Dumpling shop visited by China's President Xi Jinping planning for public listing in 2016

The manager of Qing Feng Steamed Dumpling Shop in Beijing serving customers.
The manager of Qing Feng Steamed Dumpling Shop in Beijing serving customers.PHOTO: CHINA DAILY/ ASIA NEWS NETWORK

BEIJING (CHINA DAILY/ASIA NEWS NETWORK) - A steamed-bun shop in Beijing that made headlines when Chinese President Xi Jinping tasted its offerings in a surprise visit in 2013 is planning to go public next year.

Qing Feng Steamed Dumpling Shop plans to float the company on the New Third Board, the pilot trading platform for small and medium-sized enterprises in China, as the traditional brand aims for rapid expansion.

"If everything goes well, Qing Feng will be publicly traded as early as next March or April," said Ms Gao Wenhui, general manager of the shop.

Ms Gao said Qing Feng will go public through a reverse merger, because the steamed-bun shop is a purely state-owned company. If the company wants to get listed directly, it should first be restructured into a shareholding enterprise and then operate for at least two years before being listed.

"To expedite the process, which may take three years, we plan to do a backdoor listing by injecting our assets into a joint enterprise owned by our parent company Huatian, and rebrand the name after the shell corporation gets listed," she said.

Mr Zhang Liang, a senior analyst at Guangzhou-based research agency Huashang College, said Qing Feng holds substantial appeal to investors.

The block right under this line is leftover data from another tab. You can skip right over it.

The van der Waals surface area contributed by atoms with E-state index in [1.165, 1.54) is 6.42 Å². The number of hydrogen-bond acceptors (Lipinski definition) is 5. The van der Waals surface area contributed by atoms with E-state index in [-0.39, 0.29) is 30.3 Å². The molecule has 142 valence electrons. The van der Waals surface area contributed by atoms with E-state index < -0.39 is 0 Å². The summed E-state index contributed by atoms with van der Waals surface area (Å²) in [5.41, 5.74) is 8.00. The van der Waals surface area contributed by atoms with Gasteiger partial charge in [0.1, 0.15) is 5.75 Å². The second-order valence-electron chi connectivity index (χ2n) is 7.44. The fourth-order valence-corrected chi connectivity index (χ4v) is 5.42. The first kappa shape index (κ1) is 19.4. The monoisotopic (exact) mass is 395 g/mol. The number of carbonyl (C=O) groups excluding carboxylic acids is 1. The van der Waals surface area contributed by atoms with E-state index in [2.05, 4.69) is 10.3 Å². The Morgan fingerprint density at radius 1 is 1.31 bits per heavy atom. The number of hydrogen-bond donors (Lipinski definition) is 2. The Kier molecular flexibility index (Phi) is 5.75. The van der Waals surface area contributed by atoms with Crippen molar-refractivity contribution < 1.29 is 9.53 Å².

"Qing Feng is a well-established player in the middle-end culinary sector. Its fast growth and 100 per cent state-owned identity will lure a number of investors," he said.

Far more food companies are listed in the United States compared with China, where there are fewer than 20 listed companies, Mr Zhang noted.

"More Chinese culinary companies should have gone public because they often boast stable profits or see steady growth," he added.

The listing plan comes amid the company's intensified efforts to expand business in China. "By 2020, we will have 1,000 outlets nationwide, with 80 per cent of them run by franchisees," Ms Gao said.

Currently, the traditional brand operates over 300 outlets, with 262 of them scattered around Beijing.

"This is an ambitious yet possible target," said Mr Zhu Dan, an analyst at Beijing-based Chinese Food Research Centre.

"With the increasing consumption power of Chinese people and its growing popularity, boosted by President Xi's visit, it is time for well-grounded Qing Feng to shine."

Qing Feng was put under the spotlight when Mr Xi visited its branch on Yuetan North Street in Beijing on Dec 28, 2013, which drew a large crowd.

Since then, many diners wait in line and opt for the set meal that Mr Xi ordered - six traditional steamed dumplings and some vegetables.